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CHAPTER 18—EMPLOYEE COMPENSATION AND RETIREMENT PLANS TRUE/FALSE 1. Taxpayer A, a dentist, fills a cavity for Taxpayer B, an attorney, in exchange for legal services. If the value of the dental services equals the value of the legal services, neither A nor B has earned taxable income. ANS: F Both taxpayers have taxable income equal to the value of the services received. PTS: 1 REF: p. 18-3, and Reg. § 1.61-2(d) 2. As a general rule, any economic benefit granted an employee by his or her employer and intended to compensate the employee for services rendered represents gross income to the employee. ANS: T Compensation may take the form of a variety of noncash economic benefits. PTS: 1 REF: p. 18-3 3. If the value of a noncash fringe benefit is not specifically excluded from gross income by statutory law, it must be included in the recipient's gross income. ANS: T The value of a noncash fringe benefit is includible in gross income unless a specific statutory exclu- sion (e.g., § 132) applies. PTS: 1 REF: p. 18-3 and § 61(a)(1) 4. The value of an annual employer-sponsored Christmas party may be excluded from an employee's gross income because it is a de minimis fringe benefit. ANS: T The value of a company party is clearly negligible. PTS: 1 REF: p. 18-3 5. During the current year, AC Corporation required a key employee, Taxpayer X, to transfer from AC's San Diego, California office to AC's Phoenix, Arizona office. AC agreed to pay the commission charged by the real estate agent on the sale of X's home in San Diego. Because the payment represents a "working condition fringe benefit," the amount of the real estate commission paid is not included in X's gross income for the current year. ANS: F The payment of the commission is not a "working condition fringe benefit" because X could not have deducted the payment under § 162 if he had paid the commission directly. Therefore, the payment is not excludable from income under § 132(d) or any other section and is includible in X's gross income for the year. PTS: 1 REF: p. 18-3 and § 132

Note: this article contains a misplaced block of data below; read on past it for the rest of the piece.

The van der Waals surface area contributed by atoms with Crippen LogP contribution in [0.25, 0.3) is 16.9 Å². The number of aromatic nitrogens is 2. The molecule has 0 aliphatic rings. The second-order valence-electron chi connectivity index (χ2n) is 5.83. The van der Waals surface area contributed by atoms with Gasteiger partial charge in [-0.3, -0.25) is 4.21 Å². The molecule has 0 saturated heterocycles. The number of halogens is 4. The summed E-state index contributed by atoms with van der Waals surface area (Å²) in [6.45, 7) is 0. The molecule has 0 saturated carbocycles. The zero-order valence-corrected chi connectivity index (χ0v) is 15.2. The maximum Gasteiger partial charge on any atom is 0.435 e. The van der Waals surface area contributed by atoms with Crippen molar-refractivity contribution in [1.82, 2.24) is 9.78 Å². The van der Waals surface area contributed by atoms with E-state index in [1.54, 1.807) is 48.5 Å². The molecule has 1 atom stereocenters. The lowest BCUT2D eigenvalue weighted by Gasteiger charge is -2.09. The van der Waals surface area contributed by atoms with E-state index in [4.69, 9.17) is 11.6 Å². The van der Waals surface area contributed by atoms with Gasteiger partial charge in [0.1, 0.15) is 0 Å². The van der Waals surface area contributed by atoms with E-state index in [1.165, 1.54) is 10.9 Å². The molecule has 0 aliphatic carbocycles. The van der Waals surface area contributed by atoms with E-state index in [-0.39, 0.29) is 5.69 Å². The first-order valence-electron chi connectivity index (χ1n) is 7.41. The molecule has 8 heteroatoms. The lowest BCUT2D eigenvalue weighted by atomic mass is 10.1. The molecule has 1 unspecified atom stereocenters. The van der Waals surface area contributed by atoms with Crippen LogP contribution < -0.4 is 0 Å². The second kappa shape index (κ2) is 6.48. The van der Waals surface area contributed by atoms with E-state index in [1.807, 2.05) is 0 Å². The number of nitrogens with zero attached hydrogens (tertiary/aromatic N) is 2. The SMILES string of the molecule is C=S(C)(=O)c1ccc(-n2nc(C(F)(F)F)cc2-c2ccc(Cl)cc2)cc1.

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6. In 2009, M corporation transferred 1000 shares of its common stock worth $90,000 to Y, an employ- ee, in connection with her performance of services for the corporation. The shares, however, are sub- ject to substantial restriction: Y will have to forfeit the shares if she leaves M corporation before 2012. Y makes a § 83(b) election to include the $90,000 value of the shares in her 2009 income. In 2012 Y is still working for M corporation and her 1,000 shares are worth $230,000. Y realizes $140,000 of tax- able income on her 2012 return. ANS: F By making the § 83(b) election in 2009, Y accelerated recognition of gross income on the restricted stock. Y reasoned that the market value of the stock would increase and that the marginal tax rate in 2009 would not be significantly lower than in 2011. Because she took the gamble of accelerated recog- nition, Y does not have additional gross income in 2011 when the risk of forfeiture is over. PTS:
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This note was uploaded on 04/06/2011 for the course ECON 3332 taught by Professor Craig during the Spring '11 term at Rensselaer Polytechnic Institute.

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